It is unfortunate that Muslims are being made accountable for aspects of life that would under normal circumstances not identity them with religion.

Yaroslav Trofimov, the writer of the article, says, “Yet, to many in India's Muslim community, Mr. Premji's enormous wealth, far from being inspiring, shows that success comes at a price the truly faithful cannot accept. They resent that Mr. Premji plays down his religious roots and declines to embrace Muslim causes – in a nation where people are pegged by their religion and where Hindus freely flaunt theirs.”

What price has Mr. Premji had to pay? He has quietly gone and made a success of his business. There is no resentment against his hesitation to talk about his Muslim identity, and no Muslim social organisations are dependent on his largesse.

What is resented is the fact that in a country where most of the 150 million people of the community are ghettoized, the likes of Premji are touted as examples of Hindu tolerance. This just does not wash. It is most patronizing, and a huge insult to those who do make a decent living but are tagged in ways that are negative simply because they lack the visibility of a high-profile profession. On any given day there will be a handful of Muslims taken out of the celebrity closet to reveal the mothballed magnanimity of the majority community.

No one wants Premji to stand up and be counted. But there is no reason for him to play along with this secular sham, and he has been doing so for a while. He said in an interview to the paper, “We have always seen ourselves as Indian. We've never seen ourselves as Hindus, or Muslims, or Christians or Buddhists.”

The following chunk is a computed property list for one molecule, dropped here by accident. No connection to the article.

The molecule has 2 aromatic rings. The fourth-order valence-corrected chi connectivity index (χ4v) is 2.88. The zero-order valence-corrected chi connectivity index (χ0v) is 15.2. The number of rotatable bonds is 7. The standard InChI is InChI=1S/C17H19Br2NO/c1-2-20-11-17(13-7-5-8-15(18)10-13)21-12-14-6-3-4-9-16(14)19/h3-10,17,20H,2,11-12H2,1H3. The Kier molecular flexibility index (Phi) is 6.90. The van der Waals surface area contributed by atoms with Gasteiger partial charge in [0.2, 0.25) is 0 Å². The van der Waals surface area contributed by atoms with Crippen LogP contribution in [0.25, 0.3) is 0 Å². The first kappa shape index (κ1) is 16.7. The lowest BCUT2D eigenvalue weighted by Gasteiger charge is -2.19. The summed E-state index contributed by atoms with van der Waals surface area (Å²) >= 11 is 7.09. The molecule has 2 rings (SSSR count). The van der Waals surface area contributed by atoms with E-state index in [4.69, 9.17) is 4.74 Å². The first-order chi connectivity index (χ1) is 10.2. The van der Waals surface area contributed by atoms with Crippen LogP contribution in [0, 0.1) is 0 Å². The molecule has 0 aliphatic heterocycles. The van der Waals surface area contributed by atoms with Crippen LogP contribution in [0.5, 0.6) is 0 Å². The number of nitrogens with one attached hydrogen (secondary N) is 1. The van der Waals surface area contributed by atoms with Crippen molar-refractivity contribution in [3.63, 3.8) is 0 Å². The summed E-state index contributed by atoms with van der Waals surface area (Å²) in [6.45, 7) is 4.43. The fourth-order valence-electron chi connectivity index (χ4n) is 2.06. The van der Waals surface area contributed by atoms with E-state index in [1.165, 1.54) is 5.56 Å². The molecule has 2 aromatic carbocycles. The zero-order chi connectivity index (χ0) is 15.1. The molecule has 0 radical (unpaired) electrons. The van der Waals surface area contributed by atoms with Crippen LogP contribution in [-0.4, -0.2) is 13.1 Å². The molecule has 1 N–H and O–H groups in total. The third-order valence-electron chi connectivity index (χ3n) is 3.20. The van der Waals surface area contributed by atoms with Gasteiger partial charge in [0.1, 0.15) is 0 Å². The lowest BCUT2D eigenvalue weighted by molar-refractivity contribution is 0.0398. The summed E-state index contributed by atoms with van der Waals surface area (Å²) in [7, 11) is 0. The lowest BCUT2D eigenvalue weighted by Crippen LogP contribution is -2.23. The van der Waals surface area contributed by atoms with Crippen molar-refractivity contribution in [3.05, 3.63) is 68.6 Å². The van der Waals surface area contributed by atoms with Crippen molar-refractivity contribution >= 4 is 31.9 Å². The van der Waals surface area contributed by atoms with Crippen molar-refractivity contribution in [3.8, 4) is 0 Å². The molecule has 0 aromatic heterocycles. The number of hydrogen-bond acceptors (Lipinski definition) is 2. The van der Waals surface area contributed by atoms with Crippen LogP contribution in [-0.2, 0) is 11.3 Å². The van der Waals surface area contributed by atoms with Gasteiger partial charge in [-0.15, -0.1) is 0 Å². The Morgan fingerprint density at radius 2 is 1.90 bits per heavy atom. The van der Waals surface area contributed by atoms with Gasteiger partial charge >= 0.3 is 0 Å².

The report further states, “Mr. Premji has mentioned his Muslim background so rarely in public that many Indian Muslims don't even know he shares their heritage. None of Wipro's senior managers aside from Mr. Premji himself are Muslims. The company maintains normal working hours on Islamic high holidays.”

This does not sound like a report in a respected newspaper but something straight out of a pamphlet. What heritage are we talking about? Is there one Muslim heritage? His last name could well be Hindu as his roots are in Gujarat. What is so heart-warming and significant about not working on Islamic holidays? Does it become news when many Hindu-owned companies celebrate religious festivals with a puja (prayer) and in fact during Diwali (that is an unabashed ode to the goddess of wealth) people even offer prayers to account books? Is it news that this includes Muslim entrepreneurs? What is the purpose behind such a statement? And why is it surprising considering that most of the 70,000 employees of Premji’s company are non-Muslim?

These are devious little tricks. No one mentions good old Adnan Khashoggi and his cruise liners in which the international high and mighty had fun vacations.

Isn’t there a mean between riding the Islamophobia and secular waves? The latter is as ridiculous as Mohamed al Fayed screaming about being discriminated against by British society because of his religion.

Azim Premji is a thriving businessman in the globalized world he keeps talking about. A globalized world that is unwilling to dignify him as just another wealthy guy and has to mention his religion not just in passing but as the very crux of his defiance – a defiance that is as imaginary as other stereotypes.

He says with what appears to be an element of arrogance, “All our hiring staff are trained to interview in English. They're trained to look for Westernized segments because we deal with global customers.”